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Archived Information

History and Social Science
Curriculum Framework

IV. Core Knowledge in United States and
World History, Geography,
Economics, and Civics and Government

The following topics, grouped under commonly recognized eras of United States and world history, have been selected and adapted for History/Social Science instruction in Massachusetts from the relevant national standards reports, the state frameworks in California and Virginia, and curriculum guidelines of the National Council for History Education. They also address particular requirements in the Massachusetts Education Reform Act of 1993. As a required common core of essentials around which study of history and social science is to be organized, these topics are to be offered to all students. Which of them are studied in depth, and which are more briefly considered in their larger historical and geographical context, is left for local schools and teachers to determine.

Patterns of instruction in these topics across the grades appear in Section V below. The full range of required topics is presented here, so that teachers throughout the grades may recognize their own and each other's distinct, interdependent responsibilities in introducing their students to the collective memory of educated people. Readers should see also Section IX, which contains further Core Knowledge in Geography, Economics, and Civics and Government. Suggestions of commonly taught subtopics appear in Section V.

A. Core Knowledge: The United States

1. Early America and Americans (Beginnings to 1650)

  1. The setting: geography and resources of the Western hemisphere
  2. Native Americans: differing economics and politics; peace and war
  3. Major European societies, rivalries; 15th and 16th century explorations
  4. African geography, societies, politics; backgrounds of the slave trade
  5. First encounters between Americans and Europeans; the consequences
  6. Early English settlements and daily life in Massachusetts

2. Settlements, Colonies, and Emerging American Identity (1600 to 1763)

  1. Political, religious, and economic motives of European colonizers
  2. Coexistence and conflict between Europeans and Native Americans
  3. Massachusetts town government, religion, and schooling in colonial times
  4. Colonial era labor and the advent of North American slavery
  5. Family life across classes, races, and regions of colonial America
  6. Intellectual and religious heritage of Anglo-American colonials
  7. Growing social and political divergence from England

3. The American Revolution: Creating a New Nation (1750 to 1815)

  1. Events and interests behind the American Revolution
  2. First battles in Massachusetts; the Declaration of Independence
  3. Leaders, turning points, and deciding factors of the Revolutionary War
  4. The Anglo-American political heritage: Greco-Roman history, Magna Carta, evolution of Parliament, Mayflower Compact, the English Revolution, colonial governments, and ideas of the Enlightenment era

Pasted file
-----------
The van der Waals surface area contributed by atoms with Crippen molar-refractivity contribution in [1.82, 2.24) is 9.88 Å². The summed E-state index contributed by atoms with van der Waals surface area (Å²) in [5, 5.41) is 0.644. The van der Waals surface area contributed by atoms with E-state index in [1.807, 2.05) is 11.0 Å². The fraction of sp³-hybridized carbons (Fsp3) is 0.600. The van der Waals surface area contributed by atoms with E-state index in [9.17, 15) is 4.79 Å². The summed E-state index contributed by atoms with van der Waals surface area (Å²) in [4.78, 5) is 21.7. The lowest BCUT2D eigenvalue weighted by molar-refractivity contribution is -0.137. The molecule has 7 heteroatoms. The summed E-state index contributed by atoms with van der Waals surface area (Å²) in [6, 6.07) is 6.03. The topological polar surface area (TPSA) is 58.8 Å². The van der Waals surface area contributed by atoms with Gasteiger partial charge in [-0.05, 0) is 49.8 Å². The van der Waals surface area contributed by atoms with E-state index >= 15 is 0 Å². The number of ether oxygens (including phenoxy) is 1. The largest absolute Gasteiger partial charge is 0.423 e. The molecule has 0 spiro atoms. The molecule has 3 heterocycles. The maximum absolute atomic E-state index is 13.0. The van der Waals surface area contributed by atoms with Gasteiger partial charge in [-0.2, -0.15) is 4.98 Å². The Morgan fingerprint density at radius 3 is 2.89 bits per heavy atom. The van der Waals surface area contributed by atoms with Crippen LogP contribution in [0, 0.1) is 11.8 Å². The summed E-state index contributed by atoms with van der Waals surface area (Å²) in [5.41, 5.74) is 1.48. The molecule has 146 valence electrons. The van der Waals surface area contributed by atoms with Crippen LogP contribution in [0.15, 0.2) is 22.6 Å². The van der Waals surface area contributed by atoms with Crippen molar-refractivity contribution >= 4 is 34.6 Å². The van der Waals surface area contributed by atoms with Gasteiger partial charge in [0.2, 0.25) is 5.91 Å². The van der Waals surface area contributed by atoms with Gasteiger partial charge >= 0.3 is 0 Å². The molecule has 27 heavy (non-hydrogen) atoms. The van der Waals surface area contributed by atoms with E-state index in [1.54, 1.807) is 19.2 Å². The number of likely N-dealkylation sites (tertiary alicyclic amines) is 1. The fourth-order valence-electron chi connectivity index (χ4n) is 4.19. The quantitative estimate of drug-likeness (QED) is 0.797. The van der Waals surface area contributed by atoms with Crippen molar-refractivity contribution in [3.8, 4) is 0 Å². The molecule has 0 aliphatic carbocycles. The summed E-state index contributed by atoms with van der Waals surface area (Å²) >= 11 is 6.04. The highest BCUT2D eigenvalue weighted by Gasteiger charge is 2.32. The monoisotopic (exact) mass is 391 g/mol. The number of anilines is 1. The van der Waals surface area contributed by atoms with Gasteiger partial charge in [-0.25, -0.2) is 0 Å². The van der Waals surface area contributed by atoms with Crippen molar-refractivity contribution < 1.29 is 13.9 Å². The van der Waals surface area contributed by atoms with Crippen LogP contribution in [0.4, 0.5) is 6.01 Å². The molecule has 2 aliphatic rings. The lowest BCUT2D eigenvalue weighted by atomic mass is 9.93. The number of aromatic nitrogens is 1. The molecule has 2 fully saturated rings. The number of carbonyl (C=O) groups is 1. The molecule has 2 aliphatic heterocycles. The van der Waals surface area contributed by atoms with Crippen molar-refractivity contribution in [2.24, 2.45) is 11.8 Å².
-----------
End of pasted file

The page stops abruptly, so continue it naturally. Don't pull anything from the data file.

5. Leading Founders, founding documents and debates: Adams, Hamilton, Jefferson, Madison; state constitutions, Articles of Confederation, Northwest Ordinance, Constitution, Federalists, Anti-Federalists, the Bill of Rights
  6. The Constitution: the federal system at its origins; union; separation of powers; the three-fifths compromise
  7. The early Republic: Washington as a founding statesman; The birth of party politics
  8. Expansion and conflict: the Louisiana Purchase; War of 1812

4. Expansion, Reform, and Economic Growth (1800 to 1861)

  1. Evolution of the Supreme Court; John Marshall; Marbury v. Madison
  2. Industrialization in New England; invention and enterprise
  3. The Northern economic system: capital, industry, labor, trade
  4. The Southern economic system: land, agriculture, slavery, trade
  5. Jacksonian Democracy and pre-Civil War reformers: popular politics, abolitionism, women's rights, and schooling
  6. The emergence of distinctly American religion, art, and literature
  7. New immigrants; migration patterns; nativist hostility
  8. Westward migration; Indian removals; war against Mexico

5. The Civil War and Reconstruction (1850 to 1877)

  1. Slave life; families, religion, and resistance in the American South
  2. A nation divided; the failed attempts at compromise over slavery
  3. Abraham Lincoln: beliefs, election; secession and war
  4. Scenes of war: battlefield, farm, factory, home, and hospital
  5. Massachusetts soldiers; Fort Wagner, the Wilderness
  6. Leaders, deciding factors, turning points, and human toll of the Civil War
  7. Emancipation Proclamation; the 13th, 14th, and 15th Amendments
  8. Lincoln's Gettysburg Address, Second Inaugural, and assassination
  9. Reconstruction: aims, obstacles, and phases

6. The Advent of Modern America (1865 to 1920)

  1. Changes and constraints for African-Americans; Plessy v. Ferguson
  2. Industrial expansion; inventions, resources, government supports
  3. Modern business: corporation, banking, stock exchange; the Gospel of Wealth
  4. Organizing 19th century labor: aims, strikes, and obstacles
  5. New immigration and internal demographic shifts; African-American migration to the North and West; life in growing American cities
  6. Settlements and diversity: the West, Southwest, Pacific coast, Alaska
  7. Crises and losses on American farms; the Populist movement
  8. The United States as world power; the Spanish-American War
  9. Progressivism: results and limits; Theodore Roosevelt, Woodrow Wilson

7. The United States and Two World Wars (1914 to 1945)

  1. World War I: causes and stages; American economic, military, political roles
  2. The war and the peace: short and long term consequences for 20th century America
  3. Campaign for women's suffrage; the 19th Amendment
  4. Jazz Age: optimism, new industries, mass consumption and entertainment; arts and letters; the Lost Generation; the Harlem Renaissance
  5. The underside of the 1920s: race conflict, nativism, urban and farm poverty
  6. Causes of the Great Depression, domestic and international
  7. Massachusetts in the Depression: joblessness, poverty, relief, family life
  8. American artists, writers, and popular culture of the 'thirties and 'forties